The Adoption Authority of Ireland has refused to recognise or register 20 Mexican adoptions here, on foot of advice from Mexican authorities that they contravened the Hague Convention.
The High Court heard that the refusal of the AAI to recognise the adoptions is because the children’s placements do not comply with provisions of Hague Convention on Protection of Children — which became law here when the Adoption Act was ratified on November 1, 2010.
One of the families affected has brought proceedings against the AAI and the State over the refusal to recognise the adoption of their daughter.
However, it has emerged the refusal by the AAI came following a diplomatic note from the Mexican Embassy in June of last year.
“On the basis of a diplomatic note from the Mexican Embassy in June 2012, the authority declined the 20 applications,” said an AAI statement. “Inter alia, the note stated that the Mexican National Central Authority could not issue an Article 23 Certificate under the 1993 Hague Convention [i.e. ‘sign-off’ on the adoptions] because the adoption arrangements infringed the convention.”
The AAI confirmed that 20 adoptions that were carried out from Mexico between Sept 2010 and Sept 2011 have not been recognised here.
The AAI said it raised a number of issues with the Mexican National Central Authority at a meeting between representatives of the AAI and the Mexican State Department that was held in Mexico City in Dec 2011.
At the time of this meeting, the AAI was considering 19 applications for entries in the Register of Intercountry Adoptions. A 20th application was received subsequently.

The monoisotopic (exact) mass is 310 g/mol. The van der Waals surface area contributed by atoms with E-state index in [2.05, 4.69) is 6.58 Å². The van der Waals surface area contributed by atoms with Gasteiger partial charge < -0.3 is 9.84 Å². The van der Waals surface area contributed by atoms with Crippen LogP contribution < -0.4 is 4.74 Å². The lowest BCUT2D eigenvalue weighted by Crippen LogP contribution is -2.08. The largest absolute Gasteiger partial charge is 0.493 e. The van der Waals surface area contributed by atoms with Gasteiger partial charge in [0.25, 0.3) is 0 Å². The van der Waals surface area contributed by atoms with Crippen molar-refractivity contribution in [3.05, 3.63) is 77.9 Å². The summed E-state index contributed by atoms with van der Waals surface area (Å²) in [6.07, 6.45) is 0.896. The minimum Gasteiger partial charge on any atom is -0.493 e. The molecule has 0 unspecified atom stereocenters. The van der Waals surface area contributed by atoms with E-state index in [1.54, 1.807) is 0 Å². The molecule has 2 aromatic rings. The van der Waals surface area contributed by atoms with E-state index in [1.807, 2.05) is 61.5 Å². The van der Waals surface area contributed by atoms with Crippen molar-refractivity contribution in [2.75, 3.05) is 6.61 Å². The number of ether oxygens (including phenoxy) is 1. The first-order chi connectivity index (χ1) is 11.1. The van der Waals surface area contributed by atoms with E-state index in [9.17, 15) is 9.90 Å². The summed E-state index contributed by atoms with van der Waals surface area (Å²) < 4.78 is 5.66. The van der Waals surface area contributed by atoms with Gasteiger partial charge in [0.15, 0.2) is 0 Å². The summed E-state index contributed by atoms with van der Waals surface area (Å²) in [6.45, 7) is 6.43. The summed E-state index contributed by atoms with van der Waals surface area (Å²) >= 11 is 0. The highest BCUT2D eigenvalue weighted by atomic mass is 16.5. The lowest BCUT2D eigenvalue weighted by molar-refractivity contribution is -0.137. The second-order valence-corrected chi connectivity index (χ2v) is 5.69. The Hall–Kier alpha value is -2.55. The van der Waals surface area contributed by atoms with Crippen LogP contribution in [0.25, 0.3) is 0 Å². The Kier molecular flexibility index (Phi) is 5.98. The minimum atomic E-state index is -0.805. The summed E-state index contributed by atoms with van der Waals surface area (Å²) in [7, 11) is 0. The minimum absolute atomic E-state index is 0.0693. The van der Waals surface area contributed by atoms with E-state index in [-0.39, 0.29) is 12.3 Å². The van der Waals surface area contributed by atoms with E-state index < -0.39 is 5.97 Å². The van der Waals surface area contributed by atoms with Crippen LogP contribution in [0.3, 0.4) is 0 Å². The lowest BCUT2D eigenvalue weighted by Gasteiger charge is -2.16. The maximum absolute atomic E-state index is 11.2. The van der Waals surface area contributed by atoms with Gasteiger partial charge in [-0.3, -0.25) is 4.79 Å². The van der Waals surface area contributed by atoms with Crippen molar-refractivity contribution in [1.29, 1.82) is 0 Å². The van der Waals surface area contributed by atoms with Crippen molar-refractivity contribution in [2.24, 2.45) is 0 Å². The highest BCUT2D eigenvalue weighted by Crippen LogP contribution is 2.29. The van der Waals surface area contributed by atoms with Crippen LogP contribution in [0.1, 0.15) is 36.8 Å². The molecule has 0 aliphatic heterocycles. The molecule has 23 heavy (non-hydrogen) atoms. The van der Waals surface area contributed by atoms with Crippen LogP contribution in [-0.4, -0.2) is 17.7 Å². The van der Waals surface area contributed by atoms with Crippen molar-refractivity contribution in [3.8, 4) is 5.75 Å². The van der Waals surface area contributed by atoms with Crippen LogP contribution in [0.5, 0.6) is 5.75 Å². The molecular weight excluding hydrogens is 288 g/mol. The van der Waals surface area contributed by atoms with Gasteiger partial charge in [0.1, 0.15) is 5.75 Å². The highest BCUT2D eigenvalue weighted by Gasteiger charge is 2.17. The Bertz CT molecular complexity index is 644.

Since the introduction of the Adoption Act in Nov 2010, the AAI has issued seven advisories to prospective adoptive parents about adopting children from Mexico.
A number of these warned all applications for entry into the RICA had to be accompanied by an Article 23 certificate and that these could only be granted by the National Central Authority in Mexico.
The AAI stated that “any adoptions effected outside these parameters will not be recognised by the AAI”.
It also warned prospective adoptive parents not to enter into any private arrangements with private individuals or private agencies in order to effect an adoption in Mexico.
The couple before the High Court claim that they cannot fully comply with a requirement under the convention to have the adoption recognised because the child was placed with them prior to Ireland’s ratification of the Convention and that the requirement breaches their rights under the Constitution and European Convention for Human Rights.
The couple want the refusal quashed and orders recognising their child as an Irish citizen and them as her adoptive parents.
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